Recently, I have been listening to several teachers talk about the contemplative life. Many of them talk about how we are the Beloved of God, and they point to Henri Nouwen’s description of Jesus’ anointing at His baptism. The Father declared Jesus beloved before His ministry ever started, before He ever performed a miracle or preached a sermon. And they embrace this blessing as their own.
The encouragement for those seeking the contemplative way is to center yourself on this promise. During your contemplative prayer focus on the word, “beloved,” marinade in it for a while. Sit with the idea that you are God’s beloved first, of His own accord, before any of your own merits or failures are taken into account.
It’s a beautiful picture. I get the same thing from the story of David and Bathsheba, Solomon and his older sibling. From this story I see how the sacrifice of the older sibling is like Christ on the cross, redeeming David and Bathsheba and placing the favor of God on Solomon, who is named Jedidiah, the Beloved of Jehovah.
We are Jedidiah, loved by God without merit.
But then I ask myself, “So what?” It seems like it should be an obvious answer, but just look around. What difference does the love of God make?
In my earlier post, What Does it Mean to be the Beloved of jehovah?, I considered this question in light of pain and suffering. I wrote:
I think of the favor of God as something which lifts me up out of pain and suffering. I want Him to deliver me from danger and temptation and fear. But that’s not how we experience His love. Instead, the love of God is poured out on us as the strength to endure pain and suffering. His love does not deliver us from the valley of the shadow of death; it leads us through it.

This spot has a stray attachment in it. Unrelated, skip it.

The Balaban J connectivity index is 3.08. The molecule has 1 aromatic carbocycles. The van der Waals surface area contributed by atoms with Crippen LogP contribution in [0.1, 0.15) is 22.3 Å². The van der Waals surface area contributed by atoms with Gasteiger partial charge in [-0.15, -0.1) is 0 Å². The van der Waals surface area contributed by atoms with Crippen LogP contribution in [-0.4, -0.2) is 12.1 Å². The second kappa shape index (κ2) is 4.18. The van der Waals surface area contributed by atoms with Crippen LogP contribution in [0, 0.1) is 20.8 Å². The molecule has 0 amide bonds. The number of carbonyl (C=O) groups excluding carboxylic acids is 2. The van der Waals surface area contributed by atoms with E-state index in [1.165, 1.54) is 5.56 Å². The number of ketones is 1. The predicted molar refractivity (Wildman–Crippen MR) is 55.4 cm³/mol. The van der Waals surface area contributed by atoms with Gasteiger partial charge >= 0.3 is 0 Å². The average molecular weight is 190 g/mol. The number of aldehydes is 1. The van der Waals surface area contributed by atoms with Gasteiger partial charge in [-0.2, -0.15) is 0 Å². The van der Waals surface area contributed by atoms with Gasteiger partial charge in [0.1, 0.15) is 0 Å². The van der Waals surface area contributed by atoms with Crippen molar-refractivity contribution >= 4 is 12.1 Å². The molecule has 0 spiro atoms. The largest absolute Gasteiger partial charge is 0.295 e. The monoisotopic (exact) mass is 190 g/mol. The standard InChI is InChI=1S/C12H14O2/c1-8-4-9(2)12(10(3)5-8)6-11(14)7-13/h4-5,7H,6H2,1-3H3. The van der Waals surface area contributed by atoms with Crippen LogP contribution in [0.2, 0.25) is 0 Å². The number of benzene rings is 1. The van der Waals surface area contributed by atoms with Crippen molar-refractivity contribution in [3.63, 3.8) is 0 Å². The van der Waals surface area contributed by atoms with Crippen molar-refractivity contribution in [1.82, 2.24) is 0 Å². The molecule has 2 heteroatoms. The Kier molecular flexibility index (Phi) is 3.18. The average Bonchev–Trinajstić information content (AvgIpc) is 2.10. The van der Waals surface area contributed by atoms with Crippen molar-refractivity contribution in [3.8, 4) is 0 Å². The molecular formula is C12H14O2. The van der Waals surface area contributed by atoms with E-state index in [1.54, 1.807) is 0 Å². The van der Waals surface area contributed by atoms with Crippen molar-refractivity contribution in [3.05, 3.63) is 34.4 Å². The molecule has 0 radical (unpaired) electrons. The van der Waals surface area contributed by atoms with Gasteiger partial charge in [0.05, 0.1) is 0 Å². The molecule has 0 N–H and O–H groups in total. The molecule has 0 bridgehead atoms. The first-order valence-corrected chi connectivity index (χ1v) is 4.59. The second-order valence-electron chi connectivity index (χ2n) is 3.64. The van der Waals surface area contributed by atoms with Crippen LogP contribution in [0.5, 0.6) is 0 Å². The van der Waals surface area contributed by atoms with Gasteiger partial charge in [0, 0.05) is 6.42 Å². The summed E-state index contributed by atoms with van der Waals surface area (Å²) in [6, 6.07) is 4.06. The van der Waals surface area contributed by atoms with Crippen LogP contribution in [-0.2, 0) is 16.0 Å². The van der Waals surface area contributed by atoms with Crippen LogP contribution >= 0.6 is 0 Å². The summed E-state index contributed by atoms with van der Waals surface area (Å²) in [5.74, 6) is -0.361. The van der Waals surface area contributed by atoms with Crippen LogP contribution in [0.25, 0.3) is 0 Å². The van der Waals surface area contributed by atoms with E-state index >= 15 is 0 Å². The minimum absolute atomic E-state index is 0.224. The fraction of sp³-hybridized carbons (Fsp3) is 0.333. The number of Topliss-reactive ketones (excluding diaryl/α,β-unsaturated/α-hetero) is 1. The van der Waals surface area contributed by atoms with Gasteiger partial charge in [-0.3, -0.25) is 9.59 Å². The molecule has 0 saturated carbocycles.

I have to admit there is a part of me that wants to shrug this idea off. To ask, “What good is the love of an all powerful, benevolent God that does not deliver me from suffering?” If we must all endure suffering, and we are not to be delivered out of it, then what difference does it make to be loved by God?
But the love of God is the promise of deliverance, not out of trial but through it.
But isn’t this just placating? After all, we all make it through our trials one way or another, and if death itself is a viable option for “deliverance”, then once again we ask, “What’s the difference?”
Previously, I considered this question in light of suffering, but today I want to consider it in light of spiritual formation. What good is being the Beloved of Jehovah if I do not experience deliverance from habitual sin and temptation? What good is this whole journey if it doesn’t make me a better person from the inside out? What good is a crucified Messiah if He can’t actually set us free from the bondage of sin?
What good is the lack of condemnation if I’m still just a lecherous hump?
I am a pilgrim seeking the face of God because I want to change. I want the promise of 2 Corinthian 3:16 to be true.
“But we all, with open face beholding as in a glass the glory of the Lord, are changed into the same image from glory to glory, even as by the Spirit of the Lord.” (KJV)
This is the promise that I banked on, but when sin crouched at my door, there was no deliverance. And how often I watched this play out for the addict who kept coming back to prison or to AA because they just couldn’t overcome the temptation.
I’m tired of not being able to change.
I’m tired of putting my faith in some nebulous, future hope that has no actual bearing on this earthly life today. I’m tired of this spin cycle theology that always has an excuse for why God didn’t show up. I’m tired of tending this fire.
To be honest, I don’t want a love that simply rubber stamps me with approval as the lecherous hump that I am. I want a love that’s willing and able to develop me into something more. Something worthy. The message that we are worthless sinners forever ensnared, but loved regardless until the day we are finally delivered into spiritual oblivion, is a really depressing gospel.
Isn’t there something more? A hope for today?